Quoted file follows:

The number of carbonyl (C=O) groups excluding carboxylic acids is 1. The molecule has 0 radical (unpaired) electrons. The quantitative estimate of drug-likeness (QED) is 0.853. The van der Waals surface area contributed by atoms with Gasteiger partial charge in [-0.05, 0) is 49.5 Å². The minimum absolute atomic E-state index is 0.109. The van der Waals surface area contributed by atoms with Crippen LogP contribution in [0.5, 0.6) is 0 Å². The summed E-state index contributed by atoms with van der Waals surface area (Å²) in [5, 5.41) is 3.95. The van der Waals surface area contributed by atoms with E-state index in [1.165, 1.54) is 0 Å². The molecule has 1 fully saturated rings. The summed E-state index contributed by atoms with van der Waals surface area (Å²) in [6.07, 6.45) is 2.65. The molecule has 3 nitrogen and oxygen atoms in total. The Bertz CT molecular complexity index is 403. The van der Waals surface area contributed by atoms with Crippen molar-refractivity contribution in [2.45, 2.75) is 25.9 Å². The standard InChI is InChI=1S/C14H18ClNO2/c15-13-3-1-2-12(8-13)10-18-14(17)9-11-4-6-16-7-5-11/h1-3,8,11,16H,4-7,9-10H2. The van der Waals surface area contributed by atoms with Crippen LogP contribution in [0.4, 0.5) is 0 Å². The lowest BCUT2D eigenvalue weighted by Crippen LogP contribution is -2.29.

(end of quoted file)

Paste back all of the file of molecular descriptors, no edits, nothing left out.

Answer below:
The number of carbonyl (C=O) groups excluding carboxylic acids is 1. The molecule has 0 radical (unpaired) electrons. The quantitative estimate of drug-likeness (QED) is 0.853. The van der Waals surface area contributed by atoms with Gasteiger partial charge in [-0.05, 0) is 49.5 Å². The minimum absolute atomic E-state index is 0.109. The van der Waals surface area contributed by atoms with Crippen LogP contribution in [0.5, 0.6) is 0 Å². The summed E-state index contributed by atoms with van der Waals surface area (Å²) in [5, 5.41) is 3.95. The van der Waals surface area contributed by atoms with E-state index in [1.165, 1.54) is 0 Å². The molecule has 1 fully saturated rings. The summed E-state index contributed by atoms with van der Waals surface area (Å²) in [6.07, 6.45) is 2.65. The molecule has 3 nitrogen and oxygen atoms in total. The Bertz CT molecular complexity index is 403. The van der Waals surface area contributed by atoms with Crippen molar-refractivity contribution in [2.45, 2.75) is 25.9 Å². The standard InChI is InChI=1S/C14H18ClNO2/c15-13-3-1-2-12(8-13)10-18-14(17)9-11-4-6-16-7-5-11/h1-3,8,11,16H,4-7,9-10H2. The van der Waals surface area contributed by atoms with Crippen LogP contribution in [0.4, 0.5) is 0 Å². The lowest BCUT2D eigenvalue weighted by Crippen LogP contribution is -2.29.